President Trump accused his predecessor, Barack Obama, of wiretapping Trump Tower during the campaign in October, in a series of tweets Saturday morning

"Terrible! Just found out that Obama had my "wires tapped" in Trump Tower just before the victory. Nothing found. This is McCarthyism!", Trump first tweeted. Then the president sent out a tweet about the 22 times the Russian ambassador reportedly visited the White House, including four times last year.

Obama, the 44th president, left the White House in January. He had supported and campaigned for Democratic candidate Hillary Clinton during the 2016 presidential campaign.

Trump's next tweet compared the wiretap to the Watergate scandal that led to the resignation of President Richard Nixon.

"How low has President Obama gone to tapp my phones during the very sacred election process. This is Nixon/Watergate. Bad (or sick) guy!", Trump tweeted.

The president then mentioned he might look into a "good lawyer" to make a "great case" out of the wiretap.

"I'd bet a good lawyer could make a great case out of the fact that President Obama was tapping my phones in October, just prior to Election!", Trump tweeted.

He added: "Is it legal for a sitting President to be "wire tapping" a race for president prior to an election? Turned down by court earlier. A NEW LOW!"

The president has not provided any evidence of wiretapping. Trump has tweeted out unfounded claims in the past.

Trump is possibly reacting to a Breitbart story published Friday, which explores conservative radio host Mark Levin's claim a day prior on "police tactics" the Obama administration used to undermine Trump's campaign. The article discusses reports about the Obama administration applying for a FISA court warrant to tap Trump Tower in New York City to investigate suspected links to Russian banks.

Trump's chief strategist, Steve Bannon, was previously Breitbart News' chief executive.

A spokesperson for former President Barack Obama says President Trump's assertion that Obama unlawfully wiretapped Trump Tower during the 2016 presidential campaign is "simply false."

"A cardinal rule of the Obama Administration was that no White House official ever interfered with any independent investigation led by the Department of Justice," said Obama spokesman Kevin Lewis in a statement Saturday afternoon. "As part of that practice, neither President Obama nor any White House official ever ordered surveillance on any U.S. citizen. Any suggestion otherwise is simply false."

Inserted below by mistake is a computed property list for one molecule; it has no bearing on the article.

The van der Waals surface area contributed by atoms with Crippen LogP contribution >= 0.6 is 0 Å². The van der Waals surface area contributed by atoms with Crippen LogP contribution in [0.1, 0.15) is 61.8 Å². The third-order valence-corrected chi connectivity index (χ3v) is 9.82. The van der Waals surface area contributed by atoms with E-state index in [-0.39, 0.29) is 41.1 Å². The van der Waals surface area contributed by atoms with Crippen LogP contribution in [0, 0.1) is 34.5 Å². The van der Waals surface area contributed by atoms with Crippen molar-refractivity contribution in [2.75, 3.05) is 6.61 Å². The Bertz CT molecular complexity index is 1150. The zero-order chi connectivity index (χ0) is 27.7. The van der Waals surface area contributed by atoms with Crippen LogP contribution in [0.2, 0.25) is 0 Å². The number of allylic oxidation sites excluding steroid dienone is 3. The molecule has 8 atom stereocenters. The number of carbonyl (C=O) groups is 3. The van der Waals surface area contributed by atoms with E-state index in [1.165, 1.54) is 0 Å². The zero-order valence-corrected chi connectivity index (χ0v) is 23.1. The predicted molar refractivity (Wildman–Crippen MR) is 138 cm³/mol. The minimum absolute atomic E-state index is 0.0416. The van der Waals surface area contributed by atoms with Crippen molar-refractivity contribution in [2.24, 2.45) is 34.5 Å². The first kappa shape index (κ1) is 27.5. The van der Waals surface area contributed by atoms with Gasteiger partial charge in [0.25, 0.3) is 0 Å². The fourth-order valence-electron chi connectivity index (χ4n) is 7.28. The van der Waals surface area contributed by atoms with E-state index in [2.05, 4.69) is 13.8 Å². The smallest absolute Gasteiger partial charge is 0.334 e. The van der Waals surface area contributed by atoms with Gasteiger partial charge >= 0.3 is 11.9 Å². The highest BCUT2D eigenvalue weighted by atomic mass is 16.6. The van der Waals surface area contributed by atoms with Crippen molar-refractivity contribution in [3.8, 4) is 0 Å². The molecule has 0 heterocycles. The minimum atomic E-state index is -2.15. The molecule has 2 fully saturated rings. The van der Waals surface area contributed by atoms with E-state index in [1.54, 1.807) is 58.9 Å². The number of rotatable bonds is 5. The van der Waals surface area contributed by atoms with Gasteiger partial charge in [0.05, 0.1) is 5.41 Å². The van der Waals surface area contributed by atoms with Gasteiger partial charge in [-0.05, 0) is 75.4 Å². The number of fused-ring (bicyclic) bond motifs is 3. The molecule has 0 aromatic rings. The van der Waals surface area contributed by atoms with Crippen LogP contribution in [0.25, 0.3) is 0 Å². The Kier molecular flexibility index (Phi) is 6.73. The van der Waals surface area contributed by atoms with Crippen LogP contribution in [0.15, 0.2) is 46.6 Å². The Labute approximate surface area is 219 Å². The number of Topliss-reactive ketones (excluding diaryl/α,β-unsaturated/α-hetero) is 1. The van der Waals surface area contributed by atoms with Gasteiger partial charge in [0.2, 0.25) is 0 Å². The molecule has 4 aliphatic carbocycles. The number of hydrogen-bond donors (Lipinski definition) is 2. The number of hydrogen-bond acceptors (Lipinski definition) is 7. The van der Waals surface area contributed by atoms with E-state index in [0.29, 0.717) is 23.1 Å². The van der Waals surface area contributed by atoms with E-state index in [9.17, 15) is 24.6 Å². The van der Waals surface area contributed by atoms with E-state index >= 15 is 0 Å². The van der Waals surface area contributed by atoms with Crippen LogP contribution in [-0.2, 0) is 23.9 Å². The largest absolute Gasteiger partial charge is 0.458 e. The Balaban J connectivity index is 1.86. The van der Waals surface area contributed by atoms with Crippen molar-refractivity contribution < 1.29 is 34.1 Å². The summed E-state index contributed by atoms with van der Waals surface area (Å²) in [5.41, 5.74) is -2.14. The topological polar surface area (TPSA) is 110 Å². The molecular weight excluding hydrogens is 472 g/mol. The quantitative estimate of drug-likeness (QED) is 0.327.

A federal judge would need to find probable cause in order to approve any such surveillance activities. Sen. Ben Cardin, D-Md., ranking member of the Foreign Relations Committee, suggested there be a independent investigation on CNN on Saturday.

"There are certainly legal protections in all these areas," Cardin said. "Rather than getting the president's interpretation of what he thinks happened, why not an independent investigation? I'm for including all this. Let the independent commission look at the entire aspect of what Russia is doing here in the United States including how we responded. ... "If there is anything like what he's tweeting about, it would be under supervision of the courts."

There has been some pushback against Trump's claims from former Obama administration officials.

CNN and NBC reported unnamed officials denying Trump's claims on Saturday. Former Obama deputy national security adviser Ben Rhodes tweeted at Trump, saying no president can order a wiretap.

"Those restrictions were put in place to protect citizens from people like you," Rhodes said.

Trump's attack against Obama on Saturday wasn't the first time in the past week that Trump accused the former president of working against him. During an interview with Fox News, Trump blamed Obama for being involved in a nationwide wave of protests against his administration's policies and national security leaks.

"I think President Obama's behind it because his people are certainly behind it", he said, adding, "I also think it's just politics."

Trump's relationship with Russia has been heavily scrutinized since he was a candidate. The intelligence community concluded in a report that Russian operatives sought to tip the campaign in Trump's favor through hacks of Democratic officials, including Clinton's campaign manager John Podesta, which were then given and published by websites like WikiLeaks.

Trump has pushed back against any possible influence by the Russians, but his administration has been hit by a number of controversies related to Russia.

Trump's national security adviser, Mike Flynn resigned last month after it was revealed he misled Vice President Mike Pence about his communications with a Russian envoy on sanctions before the inauguration.

Earlier this week, Trump's attorney general, Jeff Sessions, recused himself from any campaign-related cases amid revelations that he did not disclose to senators in a confirmation hearing of his meetings with the same Russian ambassador, Sergey Kislyak, as a senator, during the campaign in which he supported Trump.